Before the Wallaces moved into Hertford House, the building needed to be extended to house the works of art, so a large part of the collection was lent to the newly established Bethnal Green Museum (now the Victoria & Albert Museum of Childhood) and the exhibition was opened by the Prince of Wales on June 24 1872. It remained open until 1875 and was visited by just over 2 million visitors.
The Wallaces moved into Hertford House in 1875, and visitors could come and see his collection and would sign a visitors’ book displayed in the Great Gallery. From this we know a great variety of notable people visited during Sir Richard and Lady Wallaces’ lifetimes, such as Benjamin Disraeli, Auguste Rodin, Isabella Stewart Gardner, Thomas Hardy, Princess Victoria (later Empress Frederick of Germany), and Elizabeth Garrett Anderson, the first female qualified doctor in Great Britain.
Wallace also took an interest in his Irish estate in Counties Antrim and Down, building a house in the main town Lisburn, and giving a public park to the town. In 1884 he became a Trustee of the National Gallery in London, and he lent generously from his collection to exhibitions. He became more reclusive in his later years, particularly following the death of his only son in 1887, and spent longer periods in Paris. Richard Wallace died in 1890 at Bagatelle, his residence in the Bois de Boulogne on the outskirts of Paris, he was later buried in the Hertford mausoleum at the Père Lachaise Cemetery. He left everything to Lady Wallace, who in turn bequeathed the wonderful art collection on the ground and first floors at Hertford House to the nation in her will.
Morwenna Roche Archivist & Records Manager The Wallace Collection
Here at the Archives Hub we’ve not been so focussed on Linked Data (LD) in recent years, as we’ve mainly been working on developing and embedding our new system and workflows. However, we have continued to remain interested in what’s going on and are still looking at making Linked Data available in a sustainable way. We did do a substantial amount of work a number of years back on the LOCAH project from which we provided a subset of archival linked data at data.archiveshub.ac.uk. Our next step this time round is likely to be embedding schema.org markup within the Hub descriptions. We’ve been closely involved in the W3C Schema Architypes Group activities, with Archives Hub URIs forming the basis of the group’s proposals to extend the “Schema.org schema for the improved representation of digital and physical archives and their contents”.
This was initially inspired by the Stanford LD 2011 workshop and the 2014 Open data.swiss initiative. In 2014 they built their first ‘aLOD’ prototype – http://alod.ch/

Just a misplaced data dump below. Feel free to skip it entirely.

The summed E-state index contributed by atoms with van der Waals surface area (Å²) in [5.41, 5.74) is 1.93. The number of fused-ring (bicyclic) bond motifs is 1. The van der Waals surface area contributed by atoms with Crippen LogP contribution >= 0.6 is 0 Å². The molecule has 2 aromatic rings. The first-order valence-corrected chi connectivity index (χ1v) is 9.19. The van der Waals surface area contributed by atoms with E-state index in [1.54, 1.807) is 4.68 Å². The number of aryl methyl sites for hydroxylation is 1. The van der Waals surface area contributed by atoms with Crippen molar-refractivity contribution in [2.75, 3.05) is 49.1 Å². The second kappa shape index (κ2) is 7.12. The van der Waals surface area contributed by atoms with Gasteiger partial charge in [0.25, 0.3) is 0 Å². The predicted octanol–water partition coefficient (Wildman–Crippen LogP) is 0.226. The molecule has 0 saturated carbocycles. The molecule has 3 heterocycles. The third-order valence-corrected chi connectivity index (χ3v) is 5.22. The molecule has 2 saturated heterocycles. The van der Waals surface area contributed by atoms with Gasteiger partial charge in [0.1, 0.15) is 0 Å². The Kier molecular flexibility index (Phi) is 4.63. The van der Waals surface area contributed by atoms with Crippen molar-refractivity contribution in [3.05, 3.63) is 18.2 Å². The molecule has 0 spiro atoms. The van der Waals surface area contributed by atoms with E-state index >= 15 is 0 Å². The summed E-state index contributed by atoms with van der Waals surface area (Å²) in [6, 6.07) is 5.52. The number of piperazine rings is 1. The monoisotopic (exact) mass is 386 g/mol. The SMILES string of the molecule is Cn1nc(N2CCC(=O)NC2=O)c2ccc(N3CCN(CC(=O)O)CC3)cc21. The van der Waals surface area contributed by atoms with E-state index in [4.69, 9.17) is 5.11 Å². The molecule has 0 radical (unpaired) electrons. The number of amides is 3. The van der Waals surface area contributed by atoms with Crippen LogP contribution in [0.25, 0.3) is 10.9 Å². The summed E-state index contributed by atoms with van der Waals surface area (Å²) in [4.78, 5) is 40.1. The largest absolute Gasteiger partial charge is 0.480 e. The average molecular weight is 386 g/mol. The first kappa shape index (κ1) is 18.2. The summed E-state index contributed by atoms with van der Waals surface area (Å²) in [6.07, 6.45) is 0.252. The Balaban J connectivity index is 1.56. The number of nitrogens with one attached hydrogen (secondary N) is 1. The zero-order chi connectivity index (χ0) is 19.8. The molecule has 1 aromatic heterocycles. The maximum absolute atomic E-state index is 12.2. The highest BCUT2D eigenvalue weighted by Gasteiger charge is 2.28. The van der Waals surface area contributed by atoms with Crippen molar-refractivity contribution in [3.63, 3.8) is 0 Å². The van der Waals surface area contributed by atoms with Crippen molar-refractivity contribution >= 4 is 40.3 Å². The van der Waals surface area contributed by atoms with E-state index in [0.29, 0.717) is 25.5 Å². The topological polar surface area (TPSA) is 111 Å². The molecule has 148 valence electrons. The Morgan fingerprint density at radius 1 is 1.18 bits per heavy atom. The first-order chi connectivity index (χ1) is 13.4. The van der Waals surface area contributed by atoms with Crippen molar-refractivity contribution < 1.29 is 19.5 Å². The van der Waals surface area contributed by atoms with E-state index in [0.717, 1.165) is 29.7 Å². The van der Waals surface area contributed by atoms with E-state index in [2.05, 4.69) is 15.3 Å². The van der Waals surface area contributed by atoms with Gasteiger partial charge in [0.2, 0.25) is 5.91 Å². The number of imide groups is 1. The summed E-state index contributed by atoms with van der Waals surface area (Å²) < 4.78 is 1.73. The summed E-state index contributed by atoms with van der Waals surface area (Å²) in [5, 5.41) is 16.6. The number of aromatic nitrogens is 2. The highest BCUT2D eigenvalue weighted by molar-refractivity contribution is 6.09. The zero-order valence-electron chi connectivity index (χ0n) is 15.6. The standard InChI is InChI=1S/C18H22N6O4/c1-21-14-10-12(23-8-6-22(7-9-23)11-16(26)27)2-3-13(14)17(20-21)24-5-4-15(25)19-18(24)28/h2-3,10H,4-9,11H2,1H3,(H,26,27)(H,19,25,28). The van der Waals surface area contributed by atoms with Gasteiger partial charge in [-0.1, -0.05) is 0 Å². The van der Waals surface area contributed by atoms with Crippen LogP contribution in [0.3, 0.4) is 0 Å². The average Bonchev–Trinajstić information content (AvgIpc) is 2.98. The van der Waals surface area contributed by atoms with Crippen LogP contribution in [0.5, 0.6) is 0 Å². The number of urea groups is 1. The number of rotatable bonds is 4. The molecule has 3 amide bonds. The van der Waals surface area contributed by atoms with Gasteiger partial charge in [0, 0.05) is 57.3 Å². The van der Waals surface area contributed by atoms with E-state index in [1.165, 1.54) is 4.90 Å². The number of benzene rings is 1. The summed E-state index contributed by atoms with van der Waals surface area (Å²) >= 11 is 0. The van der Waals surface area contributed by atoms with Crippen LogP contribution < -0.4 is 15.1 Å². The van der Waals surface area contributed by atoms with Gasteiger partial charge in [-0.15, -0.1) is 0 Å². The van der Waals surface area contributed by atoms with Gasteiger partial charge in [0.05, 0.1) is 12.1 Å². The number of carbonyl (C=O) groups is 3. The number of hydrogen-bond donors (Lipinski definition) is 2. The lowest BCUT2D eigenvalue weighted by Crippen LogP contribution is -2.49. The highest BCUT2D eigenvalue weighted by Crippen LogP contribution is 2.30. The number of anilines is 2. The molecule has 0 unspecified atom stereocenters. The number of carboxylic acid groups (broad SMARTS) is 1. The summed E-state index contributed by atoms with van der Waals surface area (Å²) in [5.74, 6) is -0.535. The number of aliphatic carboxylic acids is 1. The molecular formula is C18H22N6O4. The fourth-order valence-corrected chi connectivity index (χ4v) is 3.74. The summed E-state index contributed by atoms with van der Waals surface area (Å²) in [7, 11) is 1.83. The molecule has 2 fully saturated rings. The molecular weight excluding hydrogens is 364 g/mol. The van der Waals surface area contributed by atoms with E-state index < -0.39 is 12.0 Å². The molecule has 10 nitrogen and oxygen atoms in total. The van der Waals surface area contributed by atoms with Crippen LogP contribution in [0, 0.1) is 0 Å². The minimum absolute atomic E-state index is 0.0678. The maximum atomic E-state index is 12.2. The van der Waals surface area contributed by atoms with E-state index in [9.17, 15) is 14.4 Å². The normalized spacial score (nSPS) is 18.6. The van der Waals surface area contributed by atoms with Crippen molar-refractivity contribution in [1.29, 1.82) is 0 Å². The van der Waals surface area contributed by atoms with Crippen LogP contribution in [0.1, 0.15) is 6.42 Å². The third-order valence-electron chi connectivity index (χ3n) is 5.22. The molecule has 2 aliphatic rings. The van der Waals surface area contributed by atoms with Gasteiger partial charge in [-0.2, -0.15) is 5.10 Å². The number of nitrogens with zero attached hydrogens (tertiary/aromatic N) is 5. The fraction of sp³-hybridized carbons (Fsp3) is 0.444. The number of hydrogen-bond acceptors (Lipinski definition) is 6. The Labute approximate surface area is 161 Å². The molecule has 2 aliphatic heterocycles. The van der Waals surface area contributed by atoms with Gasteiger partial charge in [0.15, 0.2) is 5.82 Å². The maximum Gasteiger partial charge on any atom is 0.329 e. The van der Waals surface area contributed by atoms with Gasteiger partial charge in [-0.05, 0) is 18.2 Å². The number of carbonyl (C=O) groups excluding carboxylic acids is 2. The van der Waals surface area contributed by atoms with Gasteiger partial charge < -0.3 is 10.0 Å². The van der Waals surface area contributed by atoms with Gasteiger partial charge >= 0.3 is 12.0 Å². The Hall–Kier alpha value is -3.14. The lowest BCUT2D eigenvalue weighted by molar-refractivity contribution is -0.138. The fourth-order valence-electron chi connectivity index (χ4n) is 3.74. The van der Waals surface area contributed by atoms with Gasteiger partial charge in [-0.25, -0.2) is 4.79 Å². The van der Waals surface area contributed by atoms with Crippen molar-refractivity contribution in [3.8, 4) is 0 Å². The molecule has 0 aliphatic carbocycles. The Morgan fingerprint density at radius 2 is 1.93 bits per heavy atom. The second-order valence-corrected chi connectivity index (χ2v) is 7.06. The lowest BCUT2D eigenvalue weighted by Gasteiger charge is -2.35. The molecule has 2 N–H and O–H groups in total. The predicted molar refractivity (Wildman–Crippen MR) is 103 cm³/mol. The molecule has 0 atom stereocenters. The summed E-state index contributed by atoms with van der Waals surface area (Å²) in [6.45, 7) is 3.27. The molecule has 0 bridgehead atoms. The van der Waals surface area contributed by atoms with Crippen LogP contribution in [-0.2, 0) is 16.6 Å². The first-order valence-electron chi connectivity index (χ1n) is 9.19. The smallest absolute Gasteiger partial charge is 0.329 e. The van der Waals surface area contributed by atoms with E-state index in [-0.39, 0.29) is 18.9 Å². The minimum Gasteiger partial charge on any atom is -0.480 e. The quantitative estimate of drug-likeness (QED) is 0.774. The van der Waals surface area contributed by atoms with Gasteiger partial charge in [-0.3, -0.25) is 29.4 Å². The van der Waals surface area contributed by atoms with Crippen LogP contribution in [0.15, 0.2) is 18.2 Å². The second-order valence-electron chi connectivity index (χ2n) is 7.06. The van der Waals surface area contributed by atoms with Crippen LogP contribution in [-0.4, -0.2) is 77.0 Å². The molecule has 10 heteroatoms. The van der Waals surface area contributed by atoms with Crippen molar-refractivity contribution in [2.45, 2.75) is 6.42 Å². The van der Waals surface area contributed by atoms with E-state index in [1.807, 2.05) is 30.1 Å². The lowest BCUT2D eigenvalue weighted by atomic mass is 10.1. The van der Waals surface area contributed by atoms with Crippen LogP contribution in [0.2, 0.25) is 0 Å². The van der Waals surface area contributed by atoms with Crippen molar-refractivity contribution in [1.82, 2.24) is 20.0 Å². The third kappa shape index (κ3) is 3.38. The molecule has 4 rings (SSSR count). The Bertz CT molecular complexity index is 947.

The Swiss have many archive silos from which they transformed the content of some systems to LD and then were able to merge. They created basic LD views, Jean-Luc noting that the LD data is less structured than data in the main archival systems, an example of which is e.g. http://data.ge.alod.ch/id/archivalresource/adl-j-125
They also developed a new interface http://alod.ch/search/ with which they were trying for an innovative approach to presenting the data such as providing a histogram with dates. It’s currently just a prototype interface running off SPARQL with only 16,000 entries so far.
They are also now currently implementing a new archival information system (AIS) and are considering LD technolgy for the new system, but may go with a more conventional database approach. The new system has to work with the overall technical architecture.
Linked data maturity?
Jean-Luc noted that they expect that in three years born digital will greatly expand by factor of ten, though 90% of the archive is currently analogue. The system needs to cope with 50M – 1.5B triples. They have implemented Stardog triple stores 5.0.5 and 5.2. The larger configuration is a 1 TB RAM, 56 CPU and 8 TB disk machine.
As part of performance testing they have tried loading the system with up to 10 Billion triples and running various insert, delete and query functions. The larger config machine allowed 50M triple inserts in 5 min. 100M plus triples took 20min to insert. With the update function things were found to be quite stable. They then combined querying with triple insertions at the same time, and this highlighted some issues with slow insertions with a smaller machine. They also tried full text indexing with the larger config machine. They got very variable results with some very slow response times with the insertions, finding the latter was a bug in the system.
Is Linked Data adequate for the task?
A key weakness of their current archival system is that you can only assign records to one provenance/person. Also, their current system can’t connect records to other databases, so they have the usual silo problem. Linked data can solve some of these problems. As part of the project they looked at various specs and standards:
BIBFRAME v2.0 2016
Europeana EDM released 2014.
EGAD activities – RiC-CM -> RiC-O based on OWL (Record in context)
A local initiative- Matterhorn RDF Model. Matterhorn uses existing technologies, RDA, BPMN, DC, PREMIS. There is a first draft available.
They also looked at relevant EU R&D projects: ‘Prelia’, on preservation of LD and ‘Diachron’ – managing evolution and preservation of LD.
Jean-Luc noted that the versatility of LD is appealing for several reasons –